Edited by: Rich Norris
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Today’s themed answers are common phrases with one word EXCHANGED with a similar-sounding MUSICAL instrument:
- 30A. Janus-inspired stringed instrument? : TWO-FACED LYRE (from “two-faced liar”)
- 43A. Task for roadies? : LOAD THE BASSES (from “load the bases”)
- 65A. Bit of criticism from Ravi Shankar? : CLOSE BUT NO SITAR (from “close, but no cigar”)
- 93A. Percussionist’s answer to “When do you practice?”? : IN MY SNARE TIME (from “in my spare time”)
- 110A. Hi-hat for high society? : STATUS CYMBAL (from “status symbol”)
- 5D. Instrument carved from the Tree of Knowledge? : FORBIDDEN FLUTE (from “forbidden fruit”)
- 51D. What Tubby brushes with? : TUBA TOOTHPASTE (from “tube of toothpaste”)
Bill’s errors: 0
Today’s Wiki-est, Amazonian Googlies
1. Spiced rice : PILAF
“Pilaf” is a Persian word, and we use it to describe rice that is browned in oil and then cooked in a seasoned broth.
6. Idle in sketches : ERIC
Eric Idle is one of the founding members of the Monty Python team. Idle was very much the musician of the bunch, and is an accomplished guitarist. If you’ve seen the Monty Python film “The Life of Brian”, you might remember the closing number “Always Look on the Bright Side of Life”. It was sung by Idle, and was indeed written by him. That song made it to number 3 in the UK charts in 1991.
18. Mexican marinade : ADOBO
In Spanish and Mexican cuisine, a dish prepared “Adobo” has been marinated in a mixture containing paprika, oregano, salt, garlic and vinegar. “Adobo” is Spanish for “marinade, seasoning”.
19. Former Cubs slugger : SOSA
Sammy Sosa was firmly in the public eye in 1998 when he and Mark McGwire were vying to be the first to surpass the home run record held by Roger Maris. McGwire fell out of public favor due to stories of steroid abuse (stories which he later admitted were true) while Sosa fell out of favor when he was found to be using a corked bat in a 2003 game.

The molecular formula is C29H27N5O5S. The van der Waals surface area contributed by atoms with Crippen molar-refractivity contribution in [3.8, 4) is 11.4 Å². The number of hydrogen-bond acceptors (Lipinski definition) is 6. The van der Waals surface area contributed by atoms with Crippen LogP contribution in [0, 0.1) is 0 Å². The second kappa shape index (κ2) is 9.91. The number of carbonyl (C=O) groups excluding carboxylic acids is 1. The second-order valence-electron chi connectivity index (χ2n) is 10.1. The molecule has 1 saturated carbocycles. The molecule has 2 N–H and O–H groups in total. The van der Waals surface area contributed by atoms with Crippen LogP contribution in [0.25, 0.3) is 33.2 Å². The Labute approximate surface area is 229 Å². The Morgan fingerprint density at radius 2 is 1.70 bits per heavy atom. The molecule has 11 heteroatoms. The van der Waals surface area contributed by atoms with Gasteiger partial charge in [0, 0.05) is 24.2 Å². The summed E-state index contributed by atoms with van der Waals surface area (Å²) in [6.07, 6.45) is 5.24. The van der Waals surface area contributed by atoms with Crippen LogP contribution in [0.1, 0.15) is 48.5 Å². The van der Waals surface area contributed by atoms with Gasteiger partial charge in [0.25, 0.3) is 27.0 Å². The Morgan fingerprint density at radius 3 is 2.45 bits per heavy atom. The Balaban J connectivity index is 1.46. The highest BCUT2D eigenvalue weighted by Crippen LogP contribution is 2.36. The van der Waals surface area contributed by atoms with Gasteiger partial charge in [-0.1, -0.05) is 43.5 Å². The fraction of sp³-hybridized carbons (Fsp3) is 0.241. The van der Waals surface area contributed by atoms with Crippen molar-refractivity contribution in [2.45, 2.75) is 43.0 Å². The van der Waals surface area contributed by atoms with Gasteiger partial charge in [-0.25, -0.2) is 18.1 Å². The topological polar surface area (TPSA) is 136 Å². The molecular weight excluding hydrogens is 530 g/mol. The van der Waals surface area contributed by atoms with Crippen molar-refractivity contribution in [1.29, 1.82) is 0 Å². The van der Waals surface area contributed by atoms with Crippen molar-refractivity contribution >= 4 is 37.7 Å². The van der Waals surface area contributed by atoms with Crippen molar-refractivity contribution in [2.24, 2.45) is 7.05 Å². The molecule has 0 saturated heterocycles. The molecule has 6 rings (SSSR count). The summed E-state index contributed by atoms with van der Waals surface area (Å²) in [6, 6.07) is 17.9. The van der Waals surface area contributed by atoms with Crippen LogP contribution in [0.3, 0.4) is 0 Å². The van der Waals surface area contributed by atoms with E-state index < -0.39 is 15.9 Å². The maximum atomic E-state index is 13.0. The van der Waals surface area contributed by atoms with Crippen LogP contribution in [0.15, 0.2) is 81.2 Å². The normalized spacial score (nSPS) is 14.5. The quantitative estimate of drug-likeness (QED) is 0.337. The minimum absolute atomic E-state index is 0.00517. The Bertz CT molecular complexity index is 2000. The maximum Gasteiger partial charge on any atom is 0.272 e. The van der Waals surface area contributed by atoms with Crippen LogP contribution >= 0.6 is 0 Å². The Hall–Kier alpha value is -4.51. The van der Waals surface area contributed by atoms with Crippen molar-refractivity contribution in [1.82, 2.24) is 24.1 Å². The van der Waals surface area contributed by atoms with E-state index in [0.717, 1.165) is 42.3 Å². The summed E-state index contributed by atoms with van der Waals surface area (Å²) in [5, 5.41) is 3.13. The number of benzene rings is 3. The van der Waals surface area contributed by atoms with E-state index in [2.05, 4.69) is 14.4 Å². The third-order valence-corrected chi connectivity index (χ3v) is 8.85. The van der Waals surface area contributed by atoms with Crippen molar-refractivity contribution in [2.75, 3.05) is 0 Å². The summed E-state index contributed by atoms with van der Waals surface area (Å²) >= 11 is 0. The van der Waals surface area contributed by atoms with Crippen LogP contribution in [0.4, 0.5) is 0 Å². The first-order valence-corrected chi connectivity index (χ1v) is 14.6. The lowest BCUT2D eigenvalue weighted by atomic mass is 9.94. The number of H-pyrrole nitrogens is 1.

20. “__ cloud in the sky, Got the sun in my eyes … “: Carpenters lyric : NOT A
“Not a cloud in the sky, Got the sun in my eyes … ” is a lyric from the Carpenters 1972 hit “Top of the World”.
Karen Carpenter was an accomplished drummer, although she only started playing drums in high school, as a member of the school band. After she graduated she started playing jazz with her brother, Richard, and a college friend. Later, she and Richard played with a group called Spectrum, and submitted many demo tapes to recording companies, but all were unsuccessful. Finally, Karen and Richard got a recording contract with A&M Records, and when they had Karen take the lead on their songs, they hit the big time and toured as the Carpenters. Sadly, Karen passed away at only 32-years-old, dying from heart failure brought on by anorexia.
21. ’50s pol Stevenson : ADLAI
Adlai Stevenson (AES) ran for president unsuccessfully against Dwight D. Eisenhower (DDE) in 1952 and in 1956. Some years after his second defeat, Stevenson served under President Kennedy (JFK) as Ambassador to the United Nations. Stevenson was always noted for his eloquence and he had a famous exchange in a UN Security Council meeting during the Cuban missile crisis. Stevenson bluntly demanded that the Soviet representative on the council tell the world if the USSR was installing nuclear weapons in Cuba. His words were “Don’t wait for the translation, answer ‘yes’ or ‘no’!” followed by “I am prepared to wait for my answer until Hell freezes over!”
26. Wikipedia policy : NO ADS
Wikipedia is an online encyclopedia, and the most-used reference site on the Internet. It was launched by Jimmy Wales and Larry Sanger in 2001. I, for one, am very grateful …
27. Chinese tea : CHA
“Cha” is a Chinese word for “tea”.
28. Author Harte : BRET
Bret Harte was a storyteller noted for his tales of the American West, even though he himself was from back East, born in Albany, New York. One work attributed to him is “Ah Sin”, a disastrously unsuccessful play written by Bret Harte and Mark Twain. The two writers didn’t get on at all well during the writing process, and when the play was produced for the stage it was very poorly received. Nevertheless, Twain suggested a further collaboration with Harte, and Harte downright refused!
30. Janus-inspired stringed instrument? : TWO-FACED LYRE (from “two-faced liar”)